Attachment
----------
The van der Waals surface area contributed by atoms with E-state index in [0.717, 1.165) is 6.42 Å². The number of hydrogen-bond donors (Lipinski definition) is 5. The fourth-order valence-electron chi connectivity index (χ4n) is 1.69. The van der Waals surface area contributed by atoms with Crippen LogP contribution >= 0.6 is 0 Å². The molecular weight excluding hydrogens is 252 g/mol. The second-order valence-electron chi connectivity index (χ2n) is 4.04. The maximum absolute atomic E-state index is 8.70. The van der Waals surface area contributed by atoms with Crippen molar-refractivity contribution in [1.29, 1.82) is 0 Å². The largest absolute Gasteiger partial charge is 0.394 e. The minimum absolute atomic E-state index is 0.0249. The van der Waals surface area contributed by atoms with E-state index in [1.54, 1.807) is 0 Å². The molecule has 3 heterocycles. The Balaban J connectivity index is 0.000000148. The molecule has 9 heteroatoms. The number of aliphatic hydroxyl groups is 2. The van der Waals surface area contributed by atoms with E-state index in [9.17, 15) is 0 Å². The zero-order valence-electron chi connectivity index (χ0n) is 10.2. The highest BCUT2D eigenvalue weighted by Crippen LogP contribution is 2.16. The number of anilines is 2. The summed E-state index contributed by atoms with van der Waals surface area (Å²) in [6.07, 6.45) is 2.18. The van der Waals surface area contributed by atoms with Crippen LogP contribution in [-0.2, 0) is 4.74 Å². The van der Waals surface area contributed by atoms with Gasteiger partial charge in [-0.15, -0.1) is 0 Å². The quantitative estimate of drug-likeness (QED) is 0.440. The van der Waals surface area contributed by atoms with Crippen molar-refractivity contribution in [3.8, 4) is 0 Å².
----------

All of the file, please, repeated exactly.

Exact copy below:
The van der Waals surface area contributed by atoms with E-state index in [0.717, 1.165) is 6.42 Å². The number of hydrogen-bond donors (Lipinski definition) is 5. The fourth-order valence-electron chi connectivity index (χ4n) is 1.69. The van der Waals surface area contributed by atoms with Crippen LogP contribution >= 0.6 is 0 Å². The molecular weight excluding hydrogens is 252 g/mol. The second-order valence-electron chi connectivity index (χ2n) is 4.04. The maximum absolute atomic E-state index is 8.70. The van der Waals surface area contributed by atoms with Crippen molar-refractivity contribution in [1.29, 1.82) is 0 Å². The largest absolute Gasteiger partial charge is 0.394 e. The minimum absolute atomic E-state index is 0.0249. The van der Waals surface area contributed by atoms with E-state index in [1.54, 1.807) is 0 Å². The molecule has 3 heterocycles. The Balaban J connectivity index is 0.000000148. The molecule has 9 heteroatoms. The number of aliphatic hydroxyl groups is 2. The van der Waals surface area contributed by atoms with E-state index in [9.17, 15) is 0 Å². The zero-order valence-electron chi connectivity index (χ0n) is 10.2. The highest BCUT2D eigenvalue weighted by Crippen LogP contribution is 2.16. The number of anilines is 2. The summed E-state index contributed by atoms with van der Waals surface area (Å²) in [6.07, 6.45) is 2.18. The van der Waals surface area contributed by atoms with Crippen LogP contribution in [-0.2, 0) is 4.74 Å². The van der Waals surface area contributed by atoms with Gasteiger partial charge in [-0.15, -0.1) is 0 Å². The quantitative estimate of drug-likeness (QED) is 0.440. The van der Waals surface area contributed by atoms with Crippen molar-refractivity contribution in [3.8, 4) is 0 Å².